There is an inherent danger in creating a lead character who is trapped in boring, small-town life – the concern being the reader ends up feeling bored and downtrodden too. It’s a problem that Barbara Kingsolver creates and fails to deal with in Flight Behaviour. One of the main reason why this is a frustration is that – unlike a previous novel of Kingsolver’s, The Bean Trees – this book is long. Much too long.
This is a weighty novel about significant issues such as climate change, science, religion and media agendas. Unfortunately, it falls into the trap of using clumsy dialogue to explain these “big” topics and it’s often very difficult to engage with characters whose dialogue feels like it’s being shouted at you: “YOU, YES, YOU. ARE YOU SO DUMB?” There is a science lesson in these pages but the reality is that you don’t need to hear it told in full to grasp the concerns or understand the characters.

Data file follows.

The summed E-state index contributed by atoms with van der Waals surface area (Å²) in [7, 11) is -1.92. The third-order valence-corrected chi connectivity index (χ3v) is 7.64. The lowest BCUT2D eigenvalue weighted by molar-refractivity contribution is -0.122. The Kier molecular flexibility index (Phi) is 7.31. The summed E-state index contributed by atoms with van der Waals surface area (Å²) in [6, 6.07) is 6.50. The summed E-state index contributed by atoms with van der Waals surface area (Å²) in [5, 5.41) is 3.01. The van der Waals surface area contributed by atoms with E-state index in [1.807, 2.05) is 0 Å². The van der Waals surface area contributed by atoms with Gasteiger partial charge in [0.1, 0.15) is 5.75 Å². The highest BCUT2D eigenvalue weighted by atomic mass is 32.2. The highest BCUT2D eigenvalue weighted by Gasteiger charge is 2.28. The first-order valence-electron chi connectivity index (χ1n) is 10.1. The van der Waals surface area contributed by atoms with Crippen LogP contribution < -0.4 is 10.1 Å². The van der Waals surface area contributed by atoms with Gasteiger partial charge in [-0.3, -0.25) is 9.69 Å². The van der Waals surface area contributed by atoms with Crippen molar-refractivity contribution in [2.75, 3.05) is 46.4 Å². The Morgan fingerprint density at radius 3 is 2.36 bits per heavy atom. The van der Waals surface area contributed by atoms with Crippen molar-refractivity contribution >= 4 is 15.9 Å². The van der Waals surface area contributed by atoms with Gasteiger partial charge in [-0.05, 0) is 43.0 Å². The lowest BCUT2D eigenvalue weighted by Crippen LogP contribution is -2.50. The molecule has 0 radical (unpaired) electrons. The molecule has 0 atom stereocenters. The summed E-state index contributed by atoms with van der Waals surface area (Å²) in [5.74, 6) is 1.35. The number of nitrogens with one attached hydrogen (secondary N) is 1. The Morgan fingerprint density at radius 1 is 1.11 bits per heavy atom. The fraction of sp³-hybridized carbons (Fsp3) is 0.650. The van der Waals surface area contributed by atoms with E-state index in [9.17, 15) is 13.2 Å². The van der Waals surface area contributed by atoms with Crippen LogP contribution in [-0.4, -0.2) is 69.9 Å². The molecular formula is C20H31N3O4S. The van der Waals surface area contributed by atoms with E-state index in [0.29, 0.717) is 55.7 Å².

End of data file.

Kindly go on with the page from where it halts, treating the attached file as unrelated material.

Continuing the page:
Flight Behaviour is also about a personal journey: that of its heroine, Dellarobia. She is likeable, frustrating, eager, confused – a complex mix that ultimately makes her engaging. But she dominates the book in such a way that storylines for other characters never get a chance to get off the ground. There is a decent cast of characters who you want Dellarobia to interact with more, too, including her best friend Dovey and Hester, her mother-in-law, whose presence seems to slip out of the novel during the middle section.
It wouldn’t be fair to suggest Flight Behaviour isn’t well-written – there are great passages, subtlety, nuance and some descriptive pearls – but overall it’s not as well crafted as many readers might hope. It cries out for pace, dynamism, more conflict and a red pen to get rid of the boring bits.